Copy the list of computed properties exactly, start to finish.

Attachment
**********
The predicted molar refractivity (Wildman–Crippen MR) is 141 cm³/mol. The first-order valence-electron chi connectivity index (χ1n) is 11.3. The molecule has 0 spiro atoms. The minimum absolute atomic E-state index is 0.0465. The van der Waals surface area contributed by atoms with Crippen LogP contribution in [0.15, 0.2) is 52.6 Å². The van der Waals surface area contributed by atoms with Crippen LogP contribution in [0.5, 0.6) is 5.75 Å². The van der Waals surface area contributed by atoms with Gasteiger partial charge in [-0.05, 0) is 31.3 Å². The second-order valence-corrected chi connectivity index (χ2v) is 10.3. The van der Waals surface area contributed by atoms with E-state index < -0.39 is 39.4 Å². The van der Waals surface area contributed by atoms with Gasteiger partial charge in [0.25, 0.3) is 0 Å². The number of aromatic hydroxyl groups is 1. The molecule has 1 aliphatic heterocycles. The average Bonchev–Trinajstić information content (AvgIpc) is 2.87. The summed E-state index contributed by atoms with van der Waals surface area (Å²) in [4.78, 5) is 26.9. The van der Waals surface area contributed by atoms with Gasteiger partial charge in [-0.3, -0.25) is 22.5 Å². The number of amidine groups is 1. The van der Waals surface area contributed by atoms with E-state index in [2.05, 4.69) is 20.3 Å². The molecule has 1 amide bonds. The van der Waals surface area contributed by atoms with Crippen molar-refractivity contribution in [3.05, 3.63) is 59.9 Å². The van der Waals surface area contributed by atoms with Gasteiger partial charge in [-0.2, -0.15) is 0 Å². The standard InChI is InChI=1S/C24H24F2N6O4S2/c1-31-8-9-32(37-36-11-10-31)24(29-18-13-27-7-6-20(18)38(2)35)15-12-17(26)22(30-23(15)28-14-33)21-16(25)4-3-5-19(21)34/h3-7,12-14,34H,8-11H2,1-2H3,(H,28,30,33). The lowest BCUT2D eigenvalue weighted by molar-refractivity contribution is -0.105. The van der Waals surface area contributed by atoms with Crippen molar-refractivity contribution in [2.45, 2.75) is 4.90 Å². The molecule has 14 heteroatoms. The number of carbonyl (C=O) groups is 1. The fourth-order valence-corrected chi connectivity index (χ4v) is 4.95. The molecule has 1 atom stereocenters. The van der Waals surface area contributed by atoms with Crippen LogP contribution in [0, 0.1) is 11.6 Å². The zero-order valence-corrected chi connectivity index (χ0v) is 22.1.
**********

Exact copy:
The predicted molar refractivity (Wildman–Crippen MR) is 141 cm³/mol. The first-order valence-electron chi connectivity index (χ1n) is 11.3. The molecule has 0 spiro atoms. The minimum absolute atomic E-state index is 0.0465. The van der Waals surface area contributed by atoms with Crippen LogP contribution in [0.15, 0.2) is 52.6 Å². The van der Waals surface area contributed by atoms with Crippen LogP contribution in [0.5, 0.6) is 5.75 Å². The van der Waals surface area contributed by atoms with Gasteiger partial charge in [-0.05, 0) is 31.3 Å². The second-order valence-corrected chi connectivity index (χ2v) is 10.3. The van der Waals surface area contributed by atoms with E-state index < -0.39 is 39.4 Å². The van der Waals surface area contributed by atoms with Gasteiger partial charge in [0.25, 0.3) is 0 Å². The number of aromatic hydroxyl groups is 1. The molecule has 1 aliphatic heterocycles. The average Bonchev–Trinajstić information content (AvgIpc) is 2.87. The summed E-state index contributed by atoms with van der Waals surface area (Å²) in [4.78, 5) is 26.9. The van der Waals surface area contributed by atoms with Gasteiger partial charge in [-0.3, -0.25) is 22.5 Å². The number of amidine groups is 1. The van der Waals surface area contributed by atoms with E-state index in [2.05, 4.69) is 20.3 Å². The molecule has 1 amide bonds. The van der Waals surface area contributed by atoms with Crippen molar-refractivity contribution in [3.05, 3.63) is 59.9 Å². The van der Waals surface area contributed by atoms with Gasteiger partial charge in [-0.2, -0.15) is 0 Å². The standard InChI is InChI=1S/C24H24F2N6O4S2/c1-31-8-9-32(37-36-11-10-31)24(29-18-13-27-7-6-20(18)38(2)35)15-12-17(26)22(30-23(15)28-14-33)21-16(25)4-3-5-19(21)34/h3-7,12-14,34H,8-11H2,1-2H3,(H,28,30,33). The lowest BCUT2D eigenvalue weighted by molar-refractivity contribution is -0.105. The van der Waals surface area contributed by atoms with Crippen molar-refractivity contribution in [2.45, 2.75) is 4.90 Å². The molecule has 14 heteroatoms. The number of carbonyl (C=O) groups is 1. The fourth-order valence-corrected chi connectivity index (χ4v) is 4.95. The molecule has 1 atom stereocenters. The van der Waals surface area contributed by atoms with Crippen LogP contribution in [0, 0.1) is 11.6 Å². The zero-order valence-corrected chi connectivity index (χ0v) is 22.1.